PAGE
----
SAN DIEGO (KGTV) -- A Hillcrest business owner is warning the person who stole a valuable statue from the front of her store that karma could catch up to them.
Tammy Packard owns TAP Lighting on 3690 Sixth Ave., and before she leaves every night, she makes sure to rub the Buddha statue that is stationed outside of her shop.
“On Valentine’s Day night, I went to do my routine, and it was missing,” Packard told 10News.
She added, “The next morning, we looked on our surveillance video and saw he stole it around 10:15 a.m. He came in, walked down the stairs with it, and walked down the street with it.”
Packard was shocked that someone got away with the 24-inch jade statue that weighs 35-40 pounds.
“It’s pretty heavy,” Packard said of the Buddha statue.
According to Packard, the thief was last seen walking away on Pennsylvania Avenue towards Fifth Avenue.
In the days after the theft, Packard filed a report with San Diego police and gave them her surveillance footage. She also printed out posters to hang around the neighborhood that not only offered a reward but had a profound message.
Packard initially offered a $100 reward but then increased it to $300 with “no questions asked.” She also added this message to the posters: “It’s not worth a lifetime of BAD KARMA!”
Packard told 10News she believes the theft of her statue was the work of a group.
“They knew where it was … When you walk in my store, walk up the steps, I have a fountain to the left and the Buddha is underneath it … it’s really tucked under, so my gut feeling is someone sent this person and said where exactly it was. The person was actually in the store for about 30 seconds,” Packard said.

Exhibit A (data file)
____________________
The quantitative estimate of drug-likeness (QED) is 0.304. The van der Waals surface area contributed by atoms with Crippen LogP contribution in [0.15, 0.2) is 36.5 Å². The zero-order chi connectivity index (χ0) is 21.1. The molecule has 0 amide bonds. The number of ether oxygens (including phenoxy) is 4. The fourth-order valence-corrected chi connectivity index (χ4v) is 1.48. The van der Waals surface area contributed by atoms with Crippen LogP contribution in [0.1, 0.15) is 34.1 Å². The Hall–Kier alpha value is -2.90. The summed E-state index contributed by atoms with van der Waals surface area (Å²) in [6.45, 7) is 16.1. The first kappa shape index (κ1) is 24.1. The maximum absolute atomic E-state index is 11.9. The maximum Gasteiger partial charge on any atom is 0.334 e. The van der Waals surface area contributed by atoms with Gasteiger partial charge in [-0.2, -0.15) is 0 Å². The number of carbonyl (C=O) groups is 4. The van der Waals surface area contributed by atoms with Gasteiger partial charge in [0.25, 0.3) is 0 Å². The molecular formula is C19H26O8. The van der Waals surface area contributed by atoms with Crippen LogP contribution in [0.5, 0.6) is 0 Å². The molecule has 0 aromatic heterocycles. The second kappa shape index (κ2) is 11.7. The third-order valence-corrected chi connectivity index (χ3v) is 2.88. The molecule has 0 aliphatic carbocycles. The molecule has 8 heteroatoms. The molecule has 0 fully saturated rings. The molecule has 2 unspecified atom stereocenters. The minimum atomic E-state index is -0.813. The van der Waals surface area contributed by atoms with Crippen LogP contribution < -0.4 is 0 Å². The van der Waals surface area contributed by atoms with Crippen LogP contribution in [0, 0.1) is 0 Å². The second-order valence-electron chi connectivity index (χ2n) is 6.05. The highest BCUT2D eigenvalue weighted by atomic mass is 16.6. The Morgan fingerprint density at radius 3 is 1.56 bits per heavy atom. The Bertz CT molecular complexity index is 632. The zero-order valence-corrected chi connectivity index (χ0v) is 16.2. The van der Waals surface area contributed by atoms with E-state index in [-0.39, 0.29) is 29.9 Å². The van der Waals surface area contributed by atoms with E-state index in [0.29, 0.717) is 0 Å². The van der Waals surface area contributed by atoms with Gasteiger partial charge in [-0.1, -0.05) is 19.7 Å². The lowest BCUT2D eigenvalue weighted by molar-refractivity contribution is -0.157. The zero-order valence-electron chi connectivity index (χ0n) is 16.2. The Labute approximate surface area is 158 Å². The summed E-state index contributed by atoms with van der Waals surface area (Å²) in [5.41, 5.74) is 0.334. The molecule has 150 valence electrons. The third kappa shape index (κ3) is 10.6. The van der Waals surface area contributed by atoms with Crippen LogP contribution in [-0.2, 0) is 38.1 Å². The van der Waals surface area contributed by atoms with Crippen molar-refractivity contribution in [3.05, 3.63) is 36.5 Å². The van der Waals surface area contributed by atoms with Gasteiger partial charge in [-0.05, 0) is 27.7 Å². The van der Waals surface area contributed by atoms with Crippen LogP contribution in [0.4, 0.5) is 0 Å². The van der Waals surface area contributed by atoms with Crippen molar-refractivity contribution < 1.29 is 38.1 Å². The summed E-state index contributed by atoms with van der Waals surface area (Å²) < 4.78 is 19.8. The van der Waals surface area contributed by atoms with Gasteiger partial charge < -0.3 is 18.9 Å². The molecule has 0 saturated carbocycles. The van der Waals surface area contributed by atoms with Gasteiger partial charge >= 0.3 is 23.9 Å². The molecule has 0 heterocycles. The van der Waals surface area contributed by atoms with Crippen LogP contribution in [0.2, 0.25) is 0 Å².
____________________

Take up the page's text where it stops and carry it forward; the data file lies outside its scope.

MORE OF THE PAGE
“I was on the phone and my worker was helping someone else while the person picked it up and walked off. I think it’s really bold,” she added.
To make things more agonizing for Packard, she and police believe the thief tried to sell the statue at a pawn shop just two blocks away. Packard also told 10News two other people tried to sell the statue to a store on Washington Street.
Both times, the sales were unsuccessful, presumably because the sellers may not have been satisfied with the money they were offered.
Until the statue is returned to her, Packard said she will continue doing what she can to spread the word.
“I just want it back,” she said. “It’s sentimental to me.”
Packard told 10News that the statue was cracked and repaired before, and she’s hoping that detail might spur someone who buys it to give it back to her.